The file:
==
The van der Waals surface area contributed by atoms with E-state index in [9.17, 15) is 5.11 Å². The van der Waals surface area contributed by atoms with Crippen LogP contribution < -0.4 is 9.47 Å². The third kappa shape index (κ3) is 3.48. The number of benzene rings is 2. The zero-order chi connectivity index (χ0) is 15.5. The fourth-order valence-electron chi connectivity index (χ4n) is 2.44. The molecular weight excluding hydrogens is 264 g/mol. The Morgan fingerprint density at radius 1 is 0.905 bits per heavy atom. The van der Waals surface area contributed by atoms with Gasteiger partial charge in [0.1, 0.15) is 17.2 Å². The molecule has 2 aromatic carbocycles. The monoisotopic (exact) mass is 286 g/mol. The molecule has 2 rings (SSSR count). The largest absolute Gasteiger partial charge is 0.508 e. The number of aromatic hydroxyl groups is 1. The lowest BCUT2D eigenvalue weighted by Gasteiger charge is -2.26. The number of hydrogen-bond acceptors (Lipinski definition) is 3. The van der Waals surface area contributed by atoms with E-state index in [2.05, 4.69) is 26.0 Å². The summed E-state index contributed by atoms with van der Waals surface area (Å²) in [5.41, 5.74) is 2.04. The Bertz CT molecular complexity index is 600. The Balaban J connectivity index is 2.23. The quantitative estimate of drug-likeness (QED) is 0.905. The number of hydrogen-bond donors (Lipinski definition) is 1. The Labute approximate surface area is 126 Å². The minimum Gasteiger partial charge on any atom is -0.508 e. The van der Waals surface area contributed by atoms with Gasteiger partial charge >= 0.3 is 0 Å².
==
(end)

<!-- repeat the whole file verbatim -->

The van der Waals surface area contributed by atoms with E-state index in [9.17, 15) is 5.11 Å². The van der Waals surface area contributed by atoms with Crippen LogP contribution < -0.4 is 9.47 Å². The third kappa shape index (κ3) is 3.48. The number of benzene rings is 2. The zero-order chi connectivity index (χ0) is 15.5. The fourth-order valence-electron chi connectivity index (χ4n) is 2.44. The molecular weight excluding hydrogens is 264 g/mol. The Morgan fingerprint density at radius 1 is 0.905 bits per heavy atom. The van der Waals surface area contributed by atoms with Gasteiger partial charge in [0.1, 0.15) is 17.2 Å². The molecule has 2 aromatic carbocycles. The monoisotopic (exact) mass is 286 g/mol. The molecule has 2 rings (SSSR count). The largest absolute Gasteiger partial charge is 0.508 e. The number of aromatic hydroxyl groups is 1. The lowest BCUT2D eigenvalue weighted by Gasteiger charge is -2.26. The number of hydrogen-bond acceptors (Lipinski definition) is 3. The van der Waals surface area contributed by atoms with E-state index in [2.05, 4.69) is 26.0 Å². The summed E-state index contributed by atoms with van der Waals surface area (Å²) in [5.41, 5.74) is 2.04. The Bertz CT molecular complexity index is 600. The Balaban J connectivity index is 2.23. The quantitative estimate of drug-likeness (QED) is 0.905. The number of hydrogen-bond donors (Lipinski definition) is 1. The Labute approximate surface area is 126 Å². The minimum Gasteiger partial charge on any atom is -0.508 e. The van der Waals surface area contributed by atoms with Gasteiger partial charge >= 0.3 is 0 Å².